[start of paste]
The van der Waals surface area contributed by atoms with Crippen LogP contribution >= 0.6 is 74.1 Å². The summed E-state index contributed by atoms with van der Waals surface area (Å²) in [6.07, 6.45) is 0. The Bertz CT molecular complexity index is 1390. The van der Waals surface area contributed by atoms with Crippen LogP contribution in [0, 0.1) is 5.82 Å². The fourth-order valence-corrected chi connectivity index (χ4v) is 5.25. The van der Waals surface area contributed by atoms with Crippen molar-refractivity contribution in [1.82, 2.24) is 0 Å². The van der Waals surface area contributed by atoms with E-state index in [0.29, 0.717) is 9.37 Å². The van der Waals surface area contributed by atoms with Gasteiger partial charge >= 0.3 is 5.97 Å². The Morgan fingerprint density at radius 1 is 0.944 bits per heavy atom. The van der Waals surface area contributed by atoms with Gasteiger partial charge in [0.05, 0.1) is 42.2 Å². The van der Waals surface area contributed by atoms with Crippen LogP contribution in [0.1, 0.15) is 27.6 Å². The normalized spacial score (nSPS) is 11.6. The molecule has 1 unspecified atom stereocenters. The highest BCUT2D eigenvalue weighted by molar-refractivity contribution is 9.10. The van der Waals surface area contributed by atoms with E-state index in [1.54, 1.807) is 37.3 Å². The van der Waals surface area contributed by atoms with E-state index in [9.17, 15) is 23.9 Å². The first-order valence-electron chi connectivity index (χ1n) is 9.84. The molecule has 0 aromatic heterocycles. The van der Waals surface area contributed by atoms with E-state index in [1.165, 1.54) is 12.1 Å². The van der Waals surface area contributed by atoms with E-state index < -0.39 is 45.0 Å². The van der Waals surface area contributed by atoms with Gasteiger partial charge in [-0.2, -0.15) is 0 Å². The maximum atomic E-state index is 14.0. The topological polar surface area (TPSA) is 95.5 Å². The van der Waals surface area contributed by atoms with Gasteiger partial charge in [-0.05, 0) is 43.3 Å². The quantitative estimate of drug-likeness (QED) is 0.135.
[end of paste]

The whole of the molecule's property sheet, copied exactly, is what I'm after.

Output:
The van der Waals surface area contributed by atoms with Crippen LogP contribution >= 0.6 is 74.1 Å². The summed E-state index contributed by atoms with van der Waals surface area (Å²) in [6.07, 6.45) is 0. The Bertz CT molecular complexity index is 1390. The van der Waals surface area contributed by atoms with Crippen LogP contribution in [0, 0.1) is 5.82 Å². The fourth-order valence-corrected chi connectivity index (χ4v) is 5.25. The van der Waals surface area contributed by atoms with Crippen molar-refractivity contribution in [1.82, 2.24) is 0 Å². The van der Waals surface area contributed by atoms with E-state index in [0.29, 0.717) is 9.37 Å². The van der Waals surface area contributed by atoms with Gasteiger partial charge >= 0.3 is 5.97 Å². The Morgan fingerprint density at radius 1 is 0.944 bits per heavy atom. The van der Waals surface area contributed by atoms with Gasteiger partial charge in [0.05, 0.1) is 42.2 Å². The van der Waals surface area contributed by atoms with Crippen LogP contribution in [0.1, 0.15) is 27.6 Å². The normalized spacial score (nSPS) is 11.6. The molecule has 1 unspecified atom stereocenters. The highest BCUT2D eigenvalue weighted by molar-refractivity contribution is 9.10. The van der Waals surface area contributed by atoms with E-state index in [1.54, 1.807) is 37.3 Å². The van der Waals surface area contributed by atoms with E-state index in [9.17, 15) is 23.9 Å². The first-order valence-electron chi connectivity index (χ1n) is 9.84. The molecule has 0 aromatic heterocycles. The van der Waals surface area contributed by atoms with E-state index in [1.165, 1.54) is 12.1 Å². The van der Waals surface area contributed by atoms with E-state index < -0.39 is 45.0 Å². The van der Waals surface area contributed by atoms with Gasteiger partial charge in [-0.2, -0.15) is 0 Å². The maximum atomic E-state index is 14.0. The topological polar surface area (TPSA) is 95.5 Å². The van der Waals surface area contributed by atoms with Gasteiger partial charge in [-0.05, 0) is 43.3 Å². The quantitative estimate of drug-likeness (QED) is 0.135.